A borrowed idea fighting for the new

For a true writer each book should be a new beginning where he tries again for something that is beyond attainment. He should always try for something that has never been done or that others have tried and failed. Then sometimes, with good luck, he will succeed. -Ernest Hemingway, from his Nobel Prize Speech

Ideas. They are what move the world, shape its consequences, and change the face of an era. The power of an idea was best exemplified in Steve Jobs, who took an existing gadget, and redefined its purpose for a lifestyle. In writing, it all begins with a brand spanking-ly new idea–be it an edge-of-your-seat plot, a loveable (or exasperating) character, or a cover story that will leave your title sold out.

Unfortunately very few popular products of writing seem to exemplify the new beginning Ernest Hemingway emphasizes. Theatres will soon suffer the mind numbing “love story” (aka yet another vampire…wait can we even call him that?!) of Twilight with the first part of Breaking Dawn. Other lesser known books followed suit, as my rounds around bookstores have seen stuff like “How to Date a Vampire.” And seriously, another love story? Don’t even get me started on the rom-coms.

In other mediums, Jose Javier Reyes reveals–or rather, emphasizes–in Rogue’s October issue that Filipino TV lacks variety. Night time shows execute similar plots, and there’s no diversity in genre–just teleseryes, telanovelas, and a dubbed Asian-novela. The local movie world has recently seen more of the same with its yet another cheat-on-the-wife plot, care of the movie No Other Woman (more on that in a future post). The print medium is no exception, with just about every magazine having dropped out beauty products features passing off as articles. Oh, and there’s the sexy/hot/beautiful/tacky-yet-scantily-glad girl covers that will surely have the guys buying a copy (yes, we are also guilty. Why? Because it sells.).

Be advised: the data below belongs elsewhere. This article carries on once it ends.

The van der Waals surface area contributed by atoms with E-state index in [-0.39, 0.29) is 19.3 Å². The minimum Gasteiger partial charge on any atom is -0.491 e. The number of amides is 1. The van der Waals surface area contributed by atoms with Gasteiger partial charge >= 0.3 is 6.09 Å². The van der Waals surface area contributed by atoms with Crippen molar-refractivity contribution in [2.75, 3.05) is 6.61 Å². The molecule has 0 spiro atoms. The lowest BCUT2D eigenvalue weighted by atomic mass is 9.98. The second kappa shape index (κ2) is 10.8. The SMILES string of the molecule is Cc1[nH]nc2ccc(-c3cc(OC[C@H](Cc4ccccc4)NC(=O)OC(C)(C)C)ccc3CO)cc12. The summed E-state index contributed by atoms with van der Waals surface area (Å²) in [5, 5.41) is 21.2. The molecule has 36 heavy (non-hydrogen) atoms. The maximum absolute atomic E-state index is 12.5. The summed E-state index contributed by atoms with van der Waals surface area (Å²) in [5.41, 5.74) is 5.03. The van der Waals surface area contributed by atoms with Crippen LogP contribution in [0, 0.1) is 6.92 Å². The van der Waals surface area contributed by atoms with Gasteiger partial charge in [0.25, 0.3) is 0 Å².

Not that reiterating these ideas will make them any newer. Back in the (college) day, I wondered why such bland ideas persisted. Then I started working and the ‘ikot ng pera‘ concept of the economy became a reality I lived with. People need to make money, businesses need to grow, and when you earn, you want stuff. It’s empowering to have stuff. But to keep having the stuff to buy, you have to make sure that business grows. People want stuff, and that’s what is sold in magazines, billboard ads, and TV commercials (among other, ahem, body parts). There is nothing wrong with wanting stuff or the need to innovate basic necessities. To keep selling all this stuff, you have to present it with a story that’s familiar. A familiar story/genre/artista is what keeps people’s attention.

But familiarity breeds mediocrity, as Direk Joey observed in his Rogue self-interview. If people aren’t given something new to read about, when will we get our new beginning? Malcolm Gladwell’s article, The Ketchup Conondrum, takes note of Howard Moskowitz’s analysis: “But Moskowitz does not believe that consumers–even spaghetti lovers–know what they desire if what they desire does not exist. ‘The mind,’ as Moskowitz is fond of saying, ‘knows not what the tongue wants.'” The same could be applied to an audience that seeks familiarity–they want what they want now because they know it. And just like a new Facebook layout, give them something new, they will feel uncomfortable but eventually adapt because they use that medium in their lifestyle.

I remember my boss and I disagreeing over a magazine cover. He’s a businessman, so his priority is to sell what we produce. He complains that I think too much like an artist. I preferred cover X since it was local, and it was a pretty good photo. He preferred cover Y (which won, and can be now seen on stands, haha) because the subject was clear. I got his point that with cover X, “it’s risky, it’s either you love it or hate it.” But what if we did push through with cover X? It would definitely get people’s attention–and if you don’t like it, wouldn’t it at least pique your curiosity?

That’s the thing with new beginnings–they grab attention. They don’t need fancy graphics or strobe light presentations to mask a familiar, used up idea. New beginnings are game changers. They could be a success, like what Steve Jobs did with the tablet (iPad), smart phone (iPhone), and mp3 player (iPod), or a failure, as my boss predicted with cover X. But either way, it can grab a short attention span because it’s fresh or reborn. After all, does the consumer really know what he/she wants, until it’s actually there?